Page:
Prestigious Women Awards Honorees: Stephanie Toothaker
Stephanie is dedicated to innovation in development, procurement and strategy as Chairwoman of Toothaker.org. A Martindale Hubbell AV rated attorney and Super Lawyer, Stephanie is a Capitol Hill veteran, represents David Beckham’s InterMiami Soccer franchise, sits on the Bob Graham Center at University of Florida Board, and will be the first female Commodore of the Lauderdale Yacht Club.
Favorite quote: “Go on, underestimate me, that’ll be fun!” — Lisa Wlikinson
Fun fact: I have been a campaign strategist for presidential, gubernatorial, congressional and mayoral campaigns.
How do you unwind after a long day of work? Sneaking away for a phone-off pedicure is that heaven-on-Earth hour I try to fit in when I can. What I really look forward to at the end of a long week is time with my son Wyeth-Parker, whether in our Old Florida backyard along the Tarpon River, Lago Mar Sundays with my mom squad, or the occasional getaway to Ocean Reef.
What challenges have you faced in your career, and how did you overcome them? I have never taken the easy route in my career, because I want to make a real difference and change the world a little bit along the way. I came from a family of modest means and worked my way through university and law school. I fought hard after law school to carve out a niche for myself, becoming Senator Bob Graham’s first female special council on Capitol Hill. When I arrived for my first day on his presidential campaign there was a real-life “Legally Blonde” moment, but I worked harder than the boys and earned my stripes. Of course, law and lobbying can have glass ceilings for women – so I changed up my model, left the traditional law model, and opened my own boutique firm that represents billionaires and local innovators alike. I must say the biggest challenge I have faced is finding a professional/personal balance during Covid-19, and making sure time with my son does not get unfairly blended with my work as I shifted to a home office. I maintain bright lines between time on my computer and the important moments when I am fully focused on being a mom and it works for us both.
What has been the most monumental moment of your career thus far? Representing David Beckham and Jorge Mas and the InterMiami ownership group allowed me to quarterback a landmark economic, sporting, and cultural project and it was – and is – such an honor.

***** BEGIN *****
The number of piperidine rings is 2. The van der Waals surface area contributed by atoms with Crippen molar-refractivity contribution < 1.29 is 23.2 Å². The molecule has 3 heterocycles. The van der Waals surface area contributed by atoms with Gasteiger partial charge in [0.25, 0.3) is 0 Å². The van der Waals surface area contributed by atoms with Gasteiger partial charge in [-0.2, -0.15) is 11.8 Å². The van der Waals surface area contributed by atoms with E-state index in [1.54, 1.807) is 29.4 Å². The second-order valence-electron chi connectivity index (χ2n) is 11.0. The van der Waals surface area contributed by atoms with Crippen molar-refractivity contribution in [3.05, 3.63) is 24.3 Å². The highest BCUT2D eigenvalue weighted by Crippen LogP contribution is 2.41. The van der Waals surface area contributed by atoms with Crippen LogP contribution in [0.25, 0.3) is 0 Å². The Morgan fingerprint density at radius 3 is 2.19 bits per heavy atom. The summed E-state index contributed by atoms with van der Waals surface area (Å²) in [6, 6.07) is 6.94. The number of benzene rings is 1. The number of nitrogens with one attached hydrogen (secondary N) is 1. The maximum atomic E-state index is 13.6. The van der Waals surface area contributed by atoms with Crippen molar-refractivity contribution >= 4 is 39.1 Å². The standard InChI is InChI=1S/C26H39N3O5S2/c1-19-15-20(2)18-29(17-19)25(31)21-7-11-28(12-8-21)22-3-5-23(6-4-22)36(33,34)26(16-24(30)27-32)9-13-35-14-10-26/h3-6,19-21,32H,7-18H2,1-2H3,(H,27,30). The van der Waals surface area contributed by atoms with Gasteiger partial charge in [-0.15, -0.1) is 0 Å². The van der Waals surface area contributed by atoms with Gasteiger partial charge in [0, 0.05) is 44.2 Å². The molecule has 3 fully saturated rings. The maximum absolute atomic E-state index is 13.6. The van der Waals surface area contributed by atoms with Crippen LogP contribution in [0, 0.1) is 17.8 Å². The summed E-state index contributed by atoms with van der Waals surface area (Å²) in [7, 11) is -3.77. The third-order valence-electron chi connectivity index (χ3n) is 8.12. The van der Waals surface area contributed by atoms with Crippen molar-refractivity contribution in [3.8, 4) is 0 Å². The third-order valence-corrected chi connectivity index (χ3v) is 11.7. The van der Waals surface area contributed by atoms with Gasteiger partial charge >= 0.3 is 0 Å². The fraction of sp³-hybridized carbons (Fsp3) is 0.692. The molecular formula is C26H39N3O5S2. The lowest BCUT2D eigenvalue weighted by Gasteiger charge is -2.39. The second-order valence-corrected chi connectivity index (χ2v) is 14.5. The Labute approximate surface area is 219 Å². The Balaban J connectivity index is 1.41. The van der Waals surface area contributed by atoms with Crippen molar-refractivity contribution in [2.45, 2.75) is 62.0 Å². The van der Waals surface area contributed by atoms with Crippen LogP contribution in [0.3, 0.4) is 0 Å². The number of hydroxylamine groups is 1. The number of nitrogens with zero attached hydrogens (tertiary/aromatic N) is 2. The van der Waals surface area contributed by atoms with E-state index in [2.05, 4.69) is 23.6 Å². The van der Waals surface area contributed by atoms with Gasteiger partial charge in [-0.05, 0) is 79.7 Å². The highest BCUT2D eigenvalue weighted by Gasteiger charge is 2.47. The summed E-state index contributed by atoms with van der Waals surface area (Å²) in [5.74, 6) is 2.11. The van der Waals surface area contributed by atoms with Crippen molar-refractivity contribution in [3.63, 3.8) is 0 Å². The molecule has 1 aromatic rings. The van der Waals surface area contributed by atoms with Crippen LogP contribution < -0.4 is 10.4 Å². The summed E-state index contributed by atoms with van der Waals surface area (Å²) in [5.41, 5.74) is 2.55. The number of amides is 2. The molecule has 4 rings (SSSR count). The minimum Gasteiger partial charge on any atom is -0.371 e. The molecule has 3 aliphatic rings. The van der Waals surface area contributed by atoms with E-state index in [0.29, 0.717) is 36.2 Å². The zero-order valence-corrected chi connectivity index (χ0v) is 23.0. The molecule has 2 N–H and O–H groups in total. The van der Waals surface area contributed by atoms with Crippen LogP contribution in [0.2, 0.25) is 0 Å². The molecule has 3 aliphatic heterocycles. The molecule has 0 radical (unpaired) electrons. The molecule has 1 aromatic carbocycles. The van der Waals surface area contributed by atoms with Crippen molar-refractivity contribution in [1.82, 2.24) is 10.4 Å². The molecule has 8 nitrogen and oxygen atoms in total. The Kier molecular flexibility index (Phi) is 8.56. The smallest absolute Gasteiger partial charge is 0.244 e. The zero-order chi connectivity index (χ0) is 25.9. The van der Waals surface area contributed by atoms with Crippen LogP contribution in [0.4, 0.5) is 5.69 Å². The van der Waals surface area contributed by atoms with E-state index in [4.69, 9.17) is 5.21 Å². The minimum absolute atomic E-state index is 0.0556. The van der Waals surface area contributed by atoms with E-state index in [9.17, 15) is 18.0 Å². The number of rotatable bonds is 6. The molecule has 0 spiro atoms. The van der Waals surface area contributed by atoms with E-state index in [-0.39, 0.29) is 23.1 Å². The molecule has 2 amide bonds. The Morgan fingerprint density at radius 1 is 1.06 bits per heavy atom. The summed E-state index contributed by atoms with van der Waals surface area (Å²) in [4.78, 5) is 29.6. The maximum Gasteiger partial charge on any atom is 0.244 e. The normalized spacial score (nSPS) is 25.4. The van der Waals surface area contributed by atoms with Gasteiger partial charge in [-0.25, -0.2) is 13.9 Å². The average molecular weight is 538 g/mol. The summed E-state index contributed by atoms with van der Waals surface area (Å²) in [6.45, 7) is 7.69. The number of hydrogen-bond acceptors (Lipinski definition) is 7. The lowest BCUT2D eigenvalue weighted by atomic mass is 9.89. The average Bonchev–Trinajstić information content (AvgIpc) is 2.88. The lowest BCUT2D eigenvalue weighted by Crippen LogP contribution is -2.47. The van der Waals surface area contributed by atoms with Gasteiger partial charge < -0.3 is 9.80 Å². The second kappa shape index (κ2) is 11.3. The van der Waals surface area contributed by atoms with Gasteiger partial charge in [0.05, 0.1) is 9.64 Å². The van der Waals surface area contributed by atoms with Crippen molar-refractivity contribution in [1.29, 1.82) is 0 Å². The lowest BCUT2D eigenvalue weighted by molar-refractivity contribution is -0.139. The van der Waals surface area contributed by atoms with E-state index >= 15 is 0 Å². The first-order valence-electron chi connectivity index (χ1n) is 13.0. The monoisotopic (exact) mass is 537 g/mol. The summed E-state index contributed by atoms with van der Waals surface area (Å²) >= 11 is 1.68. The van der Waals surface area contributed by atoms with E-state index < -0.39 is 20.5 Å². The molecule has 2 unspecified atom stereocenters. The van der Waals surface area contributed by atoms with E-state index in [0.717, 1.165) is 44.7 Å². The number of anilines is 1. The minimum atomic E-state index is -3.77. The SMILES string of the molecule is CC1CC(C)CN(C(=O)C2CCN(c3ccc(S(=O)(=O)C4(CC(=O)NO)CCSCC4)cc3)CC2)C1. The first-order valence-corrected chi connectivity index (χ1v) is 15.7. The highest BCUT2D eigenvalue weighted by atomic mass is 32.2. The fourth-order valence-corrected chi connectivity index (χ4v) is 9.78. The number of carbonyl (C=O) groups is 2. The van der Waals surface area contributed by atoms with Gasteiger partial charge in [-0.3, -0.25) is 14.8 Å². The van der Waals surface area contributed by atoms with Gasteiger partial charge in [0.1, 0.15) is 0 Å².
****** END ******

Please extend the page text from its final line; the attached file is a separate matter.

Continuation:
Based on the challenges the team faced in Miami, we literally had to bend it like Beckham with only 13 months to complete a project that would normally have a 3-4 year trajectory. Working with a visionary mayor, city commission, city manager and city attorney, we completed the P3 process, entitled the development, and built the 18,000-seat stadium in record time.
But while seeing InterMiami play professional soccer in Fort Lauderdale has been fantastic, it turns out the most important part of this project has been what we did not plan for. During Covid-19, the facility has become a food distribution site, the location of a field hospital to ensure our community had health care capacity for all who needed it, and is now becoming a regional vaccine center. It is humbling to be part of such an important project that has become so much more than it was before.
Who are your role models? My mother Nancy Gregoire, Adele Graham and Coco Chanel. They embody tireless perseverance, brilliant strategy, and effortless elegance.
What’s the best piece of advice you’ve ever gotten? Never, ever give up on anything in which you believe and don’t ever be intimidated or afraid to make a change.
What advice would you give a young woman at the start of her career? The best advice I can give is show up and not be intimidated by the status quo. Unlike when I first started out in law and politics, we live at a time when being a woman can be a clear benefit. Working together we can shatter glass ceilings, reach new heights of progress, and bring innovation to the fore that can change the way we live, work, and raise our children.
How does being a woman has impacted your career? Overall, being a woman has been a benefit to my career, but it’s all about shifting your perspective. Because of the challenges, I look at things in a more creative light, I always work harder – and I won’t take no for an answer!
When I left my previous traditional all male-managed law firm, I was warned about going it alone as a woman. Now that I took the leap, I wish I had done it years ago. As a woman and the principal of my firm, I am still very unique in my legal/political/lobbying professional space and it actually has increased my earning potential. How? We are finding our team’s niche positioning brings more cache, more notoriety, and frankly more revenue compared to a more traditional, male-driven organization.